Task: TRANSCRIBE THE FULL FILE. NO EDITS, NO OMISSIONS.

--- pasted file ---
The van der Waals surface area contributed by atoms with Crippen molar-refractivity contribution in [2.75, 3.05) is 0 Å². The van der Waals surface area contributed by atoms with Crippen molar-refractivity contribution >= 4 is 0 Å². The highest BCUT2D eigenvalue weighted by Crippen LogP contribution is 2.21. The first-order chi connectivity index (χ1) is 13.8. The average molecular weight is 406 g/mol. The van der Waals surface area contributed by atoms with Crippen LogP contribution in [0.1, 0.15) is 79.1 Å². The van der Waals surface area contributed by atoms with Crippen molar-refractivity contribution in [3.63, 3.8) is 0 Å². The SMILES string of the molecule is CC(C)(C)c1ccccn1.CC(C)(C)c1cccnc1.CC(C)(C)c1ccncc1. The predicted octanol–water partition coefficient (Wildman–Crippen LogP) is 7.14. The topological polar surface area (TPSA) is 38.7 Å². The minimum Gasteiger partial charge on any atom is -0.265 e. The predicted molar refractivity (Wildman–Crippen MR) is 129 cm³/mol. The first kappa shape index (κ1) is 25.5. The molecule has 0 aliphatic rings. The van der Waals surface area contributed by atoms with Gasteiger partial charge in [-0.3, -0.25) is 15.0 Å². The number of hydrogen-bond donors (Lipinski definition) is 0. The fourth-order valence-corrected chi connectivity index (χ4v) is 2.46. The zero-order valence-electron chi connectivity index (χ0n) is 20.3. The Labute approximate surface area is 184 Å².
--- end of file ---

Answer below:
The van der Waals surface area contributed by atoms with Crippen molar-refractivity contribution in [2.75, 3.05) is 0 Å². The van der Waals surface area contributed by atoms with Crippen molar-refractivity contribution >= 4 is 0 Å². The highest BCUT2D eigenvalue weighted by Crippen LogP contribution is 2.21. The first-order chi connectivity index (χ1) is 13.8. The average molecular weight is 406 g/mol. The van der Waals surface area contributed by atoms with Crippen LogP contribution in [0.1, 0.15) is 79.1 Å². The van der Waals surface area contributed by atoms with Crippen molar-refractivity contribution in [3.63, 3.8) is 0 Å². The SMILES string of the molecule is CC(C)(C)c1ccccn1.CC(C)(C)c1cccnc1.CC(C)(C)c1ccncc1. The predicted octanol–water partition coefficient (Wildman–Crippen LogP) is 7.14. The topological polar surface area (TPSA) is 38.7 Å². The minimum Gasteiger partial charge on any atom is -0.265 e. The predicted molar refractivity (Wildman–Crippen MR) is 129 cm³/mol. The first kappa shape index (κ1) is 25.5. The molecule has 0 aliphatic rings. The van der Waals surface area contributed by atoms with Gasteiger partial charge in [-0.3, -0.25) is 15.0 Å². The number of hydrogen-bond donors (Lipinski definition) is 0. The fourth-order valence-corrected chi connectivity index (χ4v) is 2.46. The zero-order valence-electron chi connectivity index (χ0n) is 20.3. The Labute approximate surface area is 184 Å².